A: I am really hoping that the real reason it appears you have done virtually nothing to see your children in ten years is that you simply did not have the financial resources to do so. If that is the case, there is certainly no shame in that (assuming you have also done whatever else you can to say in contact with them). However, if you did have the financial ability to fight for them and it seems you did since you say you filed for custody, then you wanting to lay the blame for this situation squarely and fully on the shoulders of your ex is likely not gonna fly. While, what she did was likely an incredibly awful thing to do, what you did or rather didn't do to be more specific may actually be worse. Restraining orders don't 'supersede' custody cases and a less than two month stint in county lock up is hardly 'terrifying' - so right off the bat your story is suspect. While it is nice that it seems you kinda sorta wanna see your kids now at this late date, I am going to give you the harsh reality of the situation as you yourself have described it and you are likely not going to like what I have to say. It is shocking that it took you ten years to figure out that "no parent has the right to decide to remove the other or their family from the kids lives"? This ought to be common sense to everyone but definitely to a parent. Depending on how old the children were when she took them, at best over half of their childhood is already gone and at worst they are almost adults and can soon make their own decision whether to contact you or the rest of your family and your reasoning for not doing squat all about it for ten years is that you were 'terrified she would have you put in jail'. Look bottom line, if you want to see the kids, you need to man up and do what you should have done ten years ago and that is fight for them and what ever consequences there are be damned. The fact that you waited ten years to even do 'research' to figure out what you should have known in the core of your being is going to be a major hurdle for you to overcome. Essentially, if it comes to fighting in court, you are going to have to convince a judge that it is appropriate to allow a father to see children that he essentially gave up on because he was too 'terrified' to do anything about it. Hopefully you see the problem here but if not and you think I am being too harsh on you, then things likely should remain the way they are. However, assuming she hasn't already had your parental rights terminated and assuming you can finally put children ahead of your fears for yourself, what you need to do is consult with a family law attorney where the children now reside. I wish you the best with this and if you do ever do get to see your children again, I couldn't afford an attorney is likely a way better explanation for the last ten years than 'it's all mommy's fault and daddy was scared'.
Q. 18 yr old with no previous ticket... received a ticket going 71 in a 55 zone... would I need an attorney for this?
A: Need is often a subjective term. No, you likely don't 'need' an attorney but it would be a really, really good idea. If your address is correct on the ticket, you will likely get a crap ton of letters from traffic attorneys. You definitely don't need F. Lee Bailey for a mere 71/55 so just pick the cheapest one and roll with that.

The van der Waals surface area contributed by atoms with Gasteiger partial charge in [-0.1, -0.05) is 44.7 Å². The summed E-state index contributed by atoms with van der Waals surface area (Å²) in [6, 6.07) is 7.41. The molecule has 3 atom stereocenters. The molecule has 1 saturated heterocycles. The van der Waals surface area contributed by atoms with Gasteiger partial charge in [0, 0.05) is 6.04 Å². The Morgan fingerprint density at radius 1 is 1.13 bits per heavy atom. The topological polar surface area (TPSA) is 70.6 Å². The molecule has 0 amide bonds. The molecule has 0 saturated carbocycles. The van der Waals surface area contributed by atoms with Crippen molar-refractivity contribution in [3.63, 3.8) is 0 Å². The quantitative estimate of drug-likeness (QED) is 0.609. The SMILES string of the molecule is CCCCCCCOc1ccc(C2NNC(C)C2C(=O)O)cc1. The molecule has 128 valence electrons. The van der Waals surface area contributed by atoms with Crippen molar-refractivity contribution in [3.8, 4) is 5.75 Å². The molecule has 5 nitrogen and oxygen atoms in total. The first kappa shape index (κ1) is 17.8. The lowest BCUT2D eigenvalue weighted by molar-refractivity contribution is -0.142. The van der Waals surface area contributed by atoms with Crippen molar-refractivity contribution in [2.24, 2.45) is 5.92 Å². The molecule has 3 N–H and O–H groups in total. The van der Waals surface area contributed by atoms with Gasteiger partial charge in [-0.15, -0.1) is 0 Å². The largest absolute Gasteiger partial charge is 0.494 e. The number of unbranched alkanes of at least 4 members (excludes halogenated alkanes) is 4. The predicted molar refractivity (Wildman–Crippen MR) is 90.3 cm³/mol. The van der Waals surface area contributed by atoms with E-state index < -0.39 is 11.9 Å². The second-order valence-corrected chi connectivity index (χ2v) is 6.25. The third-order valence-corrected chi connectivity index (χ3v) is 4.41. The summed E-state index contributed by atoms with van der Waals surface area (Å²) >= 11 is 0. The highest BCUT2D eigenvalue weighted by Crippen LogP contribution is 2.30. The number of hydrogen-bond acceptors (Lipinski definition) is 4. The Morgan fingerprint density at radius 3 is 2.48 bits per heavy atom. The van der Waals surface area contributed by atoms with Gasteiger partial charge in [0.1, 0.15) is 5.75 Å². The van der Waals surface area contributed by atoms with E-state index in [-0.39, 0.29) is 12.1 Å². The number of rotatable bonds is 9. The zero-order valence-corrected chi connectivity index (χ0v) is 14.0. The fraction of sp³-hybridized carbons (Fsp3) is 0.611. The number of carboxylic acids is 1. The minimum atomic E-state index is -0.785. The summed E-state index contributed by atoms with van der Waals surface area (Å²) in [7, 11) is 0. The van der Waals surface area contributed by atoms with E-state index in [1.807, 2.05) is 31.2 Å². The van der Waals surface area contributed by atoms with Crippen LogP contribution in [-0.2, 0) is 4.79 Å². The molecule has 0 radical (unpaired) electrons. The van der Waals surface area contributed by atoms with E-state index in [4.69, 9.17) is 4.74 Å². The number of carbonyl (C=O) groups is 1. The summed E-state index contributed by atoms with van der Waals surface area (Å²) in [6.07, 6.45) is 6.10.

A: If by 'received' you mean you were charged, then there is no statute of limitations. If you have not or do not take care of the charge eventually you are likely to be arrested - and usually at the worst possible time.
Q. Hi I am 17 years old with a first time citation for driving 95 mph what should I do?
A: You need an attorney. Assuming the charge of 95 was in a 70, that's 25 over and you are at the threshold of where just one more mile would have put you in an incredibly bad spot. Likely a PJC may be the best way to go if your attorney can convince a judge to give it to such a young driver but there may be other options. If your address on the ticket is correct you will likely be getting a crap ton of letters from local traffic attorneys. Normally I say pick the cheapest one but in your case you need a skilled an respected traffic attorney so shop around and make the best choice you can afford. best of luck - and don't speed. It's dangerous.
Q. Is the printed on ticket the time of violation or time the ticket was printed. For instance school zone infraction
A: If it was a white printed ticket, the time the ticket was printed does not appear on the ticket. The time shown on the ticket should be the time of the offense. So if as you state, the school zone started at 7:25am and the time on your ticket was written as the offense having occurred at 7:30am then the officer is alleging you were within the time frame that the school zone was in effect. Unless of course the school zone ended at 7:29 am (and a 4 minute school zone period would be highly unlikely).
Q. If I get charged with a DUI, will my license be suspended immediately or only after a conviction?
A: In North Carolina it is DWI. Your license to drive or at least your privilege to drive in North Carolina (if you are licensed out of state) will be suspended at the time you are charged - generally speaking for 30 days. This is called a civil revocation. If you are processed properly, you will receive written notice of that fact. If eligible, you can apply for a limited driving privilege after 10 days to carry you through the remaining 20 days of the initial civil revocation suspension or you can simply wait the 30 days, pay the civil revocation fee and drive unrestricted (assuming your license was valid when charged) until you are convicted.
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The Houser Law Firm, P.C.
1007 Hargett Street
Suite 2
Jacksonville, NC 28540
Telephone: (910) 333-9679
Fax: (910) 333-8513